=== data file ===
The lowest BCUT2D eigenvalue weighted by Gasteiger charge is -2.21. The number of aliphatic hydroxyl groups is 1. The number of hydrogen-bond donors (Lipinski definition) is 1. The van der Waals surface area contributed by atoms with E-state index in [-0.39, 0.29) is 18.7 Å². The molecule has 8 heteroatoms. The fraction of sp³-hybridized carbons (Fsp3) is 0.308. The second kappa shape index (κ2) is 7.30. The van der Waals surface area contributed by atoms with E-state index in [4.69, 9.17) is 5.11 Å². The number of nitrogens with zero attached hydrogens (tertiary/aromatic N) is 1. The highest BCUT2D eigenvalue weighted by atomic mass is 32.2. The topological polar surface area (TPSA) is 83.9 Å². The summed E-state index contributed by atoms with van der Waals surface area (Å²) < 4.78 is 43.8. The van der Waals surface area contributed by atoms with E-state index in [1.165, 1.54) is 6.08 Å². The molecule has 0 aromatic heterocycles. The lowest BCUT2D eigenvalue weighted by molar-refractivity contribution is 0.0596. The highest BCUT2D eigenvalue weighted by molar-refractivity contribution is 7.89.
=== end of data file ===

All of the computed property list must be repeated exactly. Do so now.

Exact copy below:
The lowest BCUT2D eigenvalue weighted by Gasteiger charge is -2.21. The number of aliphatic hydroxyl groups is 1. The number of hydrogen-bond donors (Lipinski definition) is 1. The van der Waals surface area contributed by atoms with E-state index in [-0.39, 0.29) is 18.7 Å². The molecule has 8 heteroatoms. The fraction of sp³-hybridized carbons (Fsp3) is 0.308. The second kappa shape index (κ2) is 7.30. The van der Waals surface area contributed by atoms with E-state index in [4.69, 9.17) is 5.11 Å². The number of nitrogens with zero attached hydrogens (tertiary/aromatic N) is 1. The highest BCUT2D eigenvalue weighted by atomic mass is 32.2. The topological polar surface area (TPSA) is 83.9 Å². The summed E-state index contributed by atoms with van der Waals surface area (Å²) < 4.78 is 43.8. The van der Waals surface area contributed by atoms with E-state index in [1.165, 1.54) is 6.08 Å². The molecule has 0 aromatic heterocycles. The lowest BCUT2D eigenvalue weighted by molar-refractivity contribution is 0.0596. The highest BCUT2D eigenvalue weighted by molar-refractivity contribution is 7.89.